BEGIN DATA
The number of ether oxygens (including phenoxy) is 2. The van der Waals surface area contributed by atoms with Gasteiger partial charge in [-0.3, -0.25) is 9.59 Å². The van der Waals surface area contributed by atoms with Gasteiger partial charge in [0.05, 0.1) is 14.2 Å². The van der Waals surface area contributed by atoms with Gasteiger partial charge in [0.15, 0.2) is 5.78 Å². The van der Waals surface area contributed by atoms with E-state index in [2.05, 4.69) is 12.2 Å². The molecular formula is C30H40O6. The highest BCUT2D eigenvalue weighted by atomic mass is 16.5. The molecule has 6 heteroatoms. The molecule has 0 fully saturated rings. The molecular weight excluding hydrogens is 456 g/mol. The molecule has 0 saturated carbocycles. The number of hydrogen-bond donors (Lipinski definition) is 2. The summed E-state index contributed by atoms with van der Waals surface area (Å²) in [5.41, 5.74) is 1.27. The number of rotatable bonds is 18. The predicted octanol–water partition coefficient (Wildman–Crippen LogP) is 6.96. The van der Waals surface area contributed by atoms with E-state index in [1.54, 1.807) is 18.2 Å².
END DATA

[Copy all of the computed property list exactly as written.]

The number of ether oxygens (including phenoxy) is 2. The van der Waals surface area contributed by atoms with Gasteiger partial charge in [-0.3, -0.25) is 9.59 Å². The van der Waals surface area contributed by atoms with Gasteiger partial charge in [0.05, 0.1) is 14.2 Å². The van der Waals surface area contributed by atoms with Gasteiger partial charge in [0.15, 0.2) is 5.78 Å². The van der Waals surface area contributed by atoms with E-state index in [2.05, 4.69) is 12.2 Å². The molecular formula is C30H40O6. The highest BCUT2D eigenvalue weighted by atomic mass is 16.5. The molecule has 6 heteroatoms. The molecule has 0 fully saturated rings. The molecular weight excluding hydrogens is 456 g/mol. The molecule has 0 saturated carbocycles. The number of hydrogen-bond donors (Lipinski definition) is 2. The summed E-state index contributed by atoms with van der Waals surface area (Å²) in [5.41, 5.74) is 1.27. The number of rotatable bonds is 18. The predicted octanol–water partition coefficient (Wildman–Crippen LogP) is 6.96. The van der Waals surface area contributed by atoms with E-state index in [1.54, 1.807) is 18.2 Å².